Celebration of World Soil Health Day

ICAR-Central Institute for Women in Agriculture, Bhubaneswar celebrated World Soil Health Day on 5th December, 2019 at village Kharibili of Niali Block, Cuttack District, Odisha where farmers are mostly involved in production of pulses like green gram, Black Gram, Arhar, Lathyrus, Horse Gram contributing for maintenance of soil health. Celebration of World Soil Health Day in this villages was a true recognition for their endeavour in keeping the soil alive over generations. It also motivated other farmers and farmwomen of the locality. The celebration was made under Mera Gaon, Mera Gaurav programme team II. In this programme more than 100 farm women participated. Mr Ramakanta Mohapatra, Ex- Sarpanch, Eranch Panchayat graced the programme as chief guest and emphasized on the importance of soil health and role of farmwomen in taking care of it. He also motivated the community for compost making as most of the villagers have livestock. He requested the gathering to take initiatives for integrated nutrient management. Dr Anil Kumar, Principal Scientist (LPM) and leader of ICAR-CIWA, MGMG II explained the gathering to cultivate hybrid napier grass in the derelict lands for soil conservation and more nutrition for the livestock. He also surveyed the livestock resources of the village for this purpose. Dr Sabita Mishra, Principal Scientist and member of MGMG Team II mobilized the farm women through innovative extension approaches for conservation of soil. Dr Laxmipriya Sahoo, seniolr Scientist and nodal officer for World Soil Day celebration, answered the gathering's queries on soil and farm and explained the remedial measures to recover less fertile soils. Sri Debendra Nath Sadangi, Technical Officer, Sri Manoranjan Prusty, Technical Officer and Ms Usharani Maradona, Technical Assistant managed the programme and explained the farmwomen on different aspects of pulse farming, Horticulture and fodder cultivation.
Demonstration of seed treatment with Rhizobium was given by the team through a deliberation. The farmwomen were explained that if the seeds were treated before planting, then lesser amount of fertilizer as well as insecticides will be required at later stages. This will result in conserving the health of soil. The team insisted on usage of mechanical weeding instead of chemical which will not only reduce the permeation of poisonous weedicide and insecticides in the soil but also will incorporate the weed residues in the soil thus enhancing the quality of soil. Farmers were also encouraged to follow crop rotation to ensure conservation of soil nutrients. They were exposed to the concept of conservation tillage insisting on importance for reduction of soil erosion.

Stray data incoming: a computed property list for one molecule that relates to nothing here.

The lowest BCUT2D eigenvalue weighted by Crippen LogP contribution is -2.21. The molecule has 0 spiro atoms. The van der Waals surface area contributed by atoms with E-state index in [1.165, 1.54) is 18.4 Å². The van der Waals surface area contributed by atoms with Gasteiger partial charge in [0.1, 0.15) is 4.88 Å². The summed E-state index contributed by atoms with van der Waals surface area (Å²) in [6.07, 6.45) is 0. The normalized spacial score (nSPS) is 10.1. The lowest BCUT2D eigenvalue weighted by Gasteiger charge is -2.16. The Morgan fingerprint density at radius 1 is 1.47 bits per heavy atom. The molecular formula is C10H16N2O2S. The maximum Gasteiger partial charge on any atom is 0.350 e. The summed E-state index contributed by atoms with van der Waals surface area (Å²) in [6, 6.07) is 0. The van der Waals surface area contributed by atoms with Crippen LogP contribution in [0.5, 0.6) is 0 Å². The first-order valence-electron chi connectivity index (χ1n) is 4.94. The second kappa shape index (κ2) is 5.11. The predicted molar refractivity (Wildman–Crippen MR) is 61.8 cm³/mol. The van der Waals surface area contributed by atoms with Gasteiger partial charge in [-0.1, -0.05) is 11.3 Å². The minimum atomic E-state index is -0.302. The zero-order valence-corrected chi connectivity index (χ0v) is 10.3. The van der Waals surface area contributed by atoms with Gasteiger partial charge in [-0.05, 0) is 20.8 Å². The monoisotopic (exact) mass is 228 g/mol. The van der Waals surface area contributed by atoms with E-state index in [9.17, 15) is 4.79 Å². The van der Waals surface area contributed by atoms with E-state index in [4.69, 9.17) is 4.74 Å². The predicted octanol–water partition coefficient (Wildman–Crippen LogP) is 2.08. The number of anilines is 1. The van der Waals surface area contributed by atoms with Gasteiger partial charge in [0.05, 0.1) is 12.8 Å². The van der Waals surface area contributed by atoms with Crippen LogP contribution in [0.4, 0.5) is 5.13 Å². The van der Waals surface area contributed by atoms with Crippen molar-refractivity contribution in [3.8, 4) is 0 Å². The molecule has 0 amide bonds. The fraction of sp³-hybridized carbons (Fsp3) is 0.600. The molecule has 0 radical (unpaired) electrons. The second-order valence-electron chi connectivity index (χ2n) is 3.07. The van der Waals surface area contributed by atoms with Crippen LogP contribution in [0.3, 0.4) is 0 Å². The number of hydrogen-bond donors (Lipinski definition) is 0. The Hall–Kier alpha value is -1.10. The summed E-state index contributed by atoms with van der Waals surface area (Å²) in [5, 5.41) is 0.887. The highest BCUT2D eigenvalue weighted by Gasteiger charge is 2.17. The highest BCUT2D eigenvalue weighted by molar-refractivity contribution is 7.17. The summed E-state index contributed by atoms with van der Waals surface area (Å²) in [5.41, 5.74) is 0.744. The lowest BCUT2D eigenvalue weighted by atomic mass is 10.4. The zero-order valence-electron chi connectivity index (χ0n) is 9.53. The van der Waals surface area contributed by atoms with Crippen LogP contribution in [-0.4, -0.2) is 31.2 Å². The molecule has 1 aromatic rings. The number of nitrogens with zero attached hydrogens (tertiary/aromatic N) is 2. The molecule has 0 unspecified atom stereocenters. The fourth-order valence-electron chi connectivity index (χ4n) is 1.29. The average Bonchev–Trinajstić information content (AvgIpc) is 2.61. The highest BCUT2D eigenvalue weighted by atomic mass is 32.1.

Various central government sponsored soil health schemes was also explained to them for their awareness. The farmers who did not have soil health card were encouraged to avail the facility and the method for the same were explained. Farmer Scientist Interface was also organized wherein different aspects of soil health were discussed in detail and the ICAR-CIWA team answered the questions raised by the farm women regarding maintenance of soil health and general crop production practices. The programme enlightened the farmwomen on soil health and the experts could understand the practical problems of soil in villages.
The interaction proved fruitful as discussions in a single platform could open options for addressing issues of soil. The celebration was highly successful in exchange of knowledge, awareness generation and enhancing women participation for the cause of soil health.